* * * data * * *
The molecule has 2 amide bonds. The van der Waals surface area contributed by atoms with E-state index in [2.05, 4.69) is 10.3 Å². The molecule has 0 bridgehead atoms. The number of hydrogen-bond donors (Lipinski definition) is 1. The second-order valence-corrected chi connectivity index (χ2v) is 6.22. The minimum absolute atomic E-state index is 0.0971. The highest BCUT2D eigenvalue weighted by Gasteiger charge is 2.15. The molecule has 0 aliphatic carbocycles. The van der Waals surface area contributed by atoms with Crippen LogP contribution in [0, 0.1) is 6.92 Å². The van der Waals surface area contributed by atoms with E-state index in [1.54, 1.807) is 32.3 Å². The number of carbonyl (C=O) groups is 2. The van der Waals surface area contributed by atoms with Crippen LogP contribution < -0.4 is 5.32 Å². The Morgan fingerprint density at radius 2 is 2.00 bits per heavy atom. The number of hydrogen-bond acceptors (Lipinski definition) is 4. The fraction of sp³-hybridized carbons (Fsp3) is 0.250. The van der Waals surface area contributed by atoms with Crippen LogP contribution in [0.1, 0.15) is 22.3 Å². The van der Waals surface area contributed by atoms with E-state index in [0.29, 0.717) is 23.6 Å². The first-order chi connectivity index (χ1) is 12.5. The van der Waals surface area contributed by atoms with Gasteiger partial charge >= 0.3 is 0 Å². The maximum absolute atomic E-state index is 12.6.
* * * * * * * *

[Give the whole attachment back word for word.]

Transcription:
The molecule has 2 amide bonds. The van der Waals surface area contributed by atoms with E-state index in [2.05, 4.69) is 10.3 Å². The molecule has 0 bridgehead atoms. The number of hydrogen-bond donors (Lipinski definition) is 1. The second-order valence-corrected chi connectivity index (χ2v) is 6.22. The minimum absolute atomic E-state index is 0.0971. The highest BCUT2D eigenvalue weighted by Gasteiger charge is 2.15. The molecule has 0 aliphatic carbocycles. The van der Waals surface area contributed by atoms with Crippen LogP contribution in [0, 0.1) is 6.92 Å². The van der Waals surface area contributed by atoms with E-state index in [1.54, 1.807) is 32.3 Å². The number of carbonyl (C=O) groups is 2. The van der Waals surface area contributed by atoms with Crippen LogP contribution < -0.4 is 5.32 Å². The Morgan fingerprint density at radius 2 is 2.00 bits per heavy atom. The number of hydrogen-bond acceptors (Lipinski definition) is 4. The fraction of sp³-hybridized carbons (Fsp3) is 0.250. The van der Waals surface area contributed by atoms with Crippen LogP contribution in [0.1, 0.15) is 22.3 Å². The van der Waals surface area contributed by atoms with E-state index in [0.29, 0.717) is 23.6 Å². The first-order chi connectivity index (χ1) is 12.5. The van der Waals surface area contributed by atoms with Gasteiger partial charge >= 0.3 is 0 Å². The maximum absolute atomic E-state index is 12.6.